Bosses Leave Lawrence Frank Flapping in the New Jersey Wind

Frank's future is uncertain after Nets miss playoffs

Of the limited coaching carousel, few spots held actual uncertainty. One of these mysteries can be found in lovely East Rutherford, where the Nets coach Lawrence Frank continues to await his verdict.

This is not a situation in which mysterious anonymice appear in the New York media suggesting that Nets management might make a play for Avery Johnson or some such all while giving Frank the doomed "vote of confidence" in public. No, Nets boss Rod Thorn is quite transparently on the fence about whether to retain Frank. It's a bit refreshing, really. Refreshing and, in the end, irrational.

Questioning the success of a coach after a lottery season, you'll see no quarrel there. Coaches are far easier replaced than players in this league. If a new voice will improve results, a new voice should be acquired.

But Thorn told assembled media Wednesday that the consideration delaying his decision is whether Frank's voice still resonates with the team. Al Iannazzone of the Nets Insider summarizes.

Q: What are you weighing?

Thorn: "Is the voice still pertinent? Do I think the team will reach whatever its limitations are? Are we still headed in the right direction? Those types of things." [...]

Q: You realize people will interpret that Frank is out?

Thorn: "I realize I'm probably being naïve, but I don't think people should interpret it any way. It's just an organization trying to do its due diligence, trying to think where it is, where it's going, without any decision being made yet."

Thorn is being incredibly naive if he believes his very hedging hasn't damaged Frank beyond repair. Players hardly need impetus to doubt their coach. But by publicly questioning whether Frank has the right voice, by providing the dough of doubt, already risen and kneaded -- Thorn's killed Frank's power. Image is everything, perception the only fact needed in crises of confidence. If the Nets brass has to think twice (or two dozen times) about whether Frank maintains power, well the bones have already been cast, friends. Frank is toast. If not now, in December.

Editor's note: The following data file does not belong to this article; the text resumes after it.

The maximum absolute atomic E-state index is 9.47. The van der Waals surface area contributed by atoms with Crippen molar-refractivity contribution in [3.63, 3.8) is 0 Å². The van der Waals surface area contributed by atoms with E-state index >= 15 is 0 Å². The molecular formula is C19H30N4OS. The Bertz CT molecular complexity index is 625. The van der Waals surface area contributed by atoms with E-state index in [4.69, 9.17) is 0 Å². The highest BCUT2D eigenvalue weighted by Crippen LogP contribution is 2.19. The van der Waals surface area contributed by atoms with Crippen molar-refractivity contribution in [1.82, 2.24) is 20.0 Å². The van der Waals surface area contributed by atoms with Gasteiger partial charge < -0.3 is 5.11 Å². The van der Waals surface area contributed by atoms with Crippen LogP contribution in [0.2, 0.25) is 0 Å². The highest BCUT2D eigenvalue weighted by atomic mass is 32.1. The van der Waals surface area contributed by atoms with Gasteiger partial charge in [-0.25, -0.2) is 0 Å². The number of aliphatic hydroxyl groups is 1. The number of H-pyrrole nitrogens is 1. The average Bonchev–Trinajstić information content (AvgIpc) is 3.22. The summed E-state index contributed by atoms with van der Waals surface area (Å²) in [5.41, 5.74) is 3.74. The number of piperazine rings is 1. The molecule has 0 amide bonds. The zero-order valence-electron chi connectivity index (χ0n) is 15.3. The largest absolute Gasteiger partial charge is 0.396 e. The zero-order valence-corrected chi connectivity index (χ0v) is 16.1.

This fits into an issue (which perhaps should not be broached here), one in which team presidents and the like fear looking like the over-expectant, heavy-handed pessimists at season's end only to become treble the troubling boss at the start of the following campaign. Thunder management knew P.J. Carlesimo wouldn't be any better a general in 2008-09 before allowing him to take the team through training camp and a dozen or so games. The Grizzlies knew Marc Iavaroni was problematic with regard to Rudy Gay and Mike Conley.

But to avoid looking rash, these managers only delayed the inevitable. As preemptive foam collects in anticipation of Thorn cutting Frank free (see Dave D'Alessandro for a top choice example), Thorn may very well pardon himself from criticism this summer by granting Frank a stay. But again, his indecisiveness (which could apparently be blamed on his bosses, but whatever -- title comes with culpability) has doomed Frank! Thorn has doomed himself! And the cycle goes on ...

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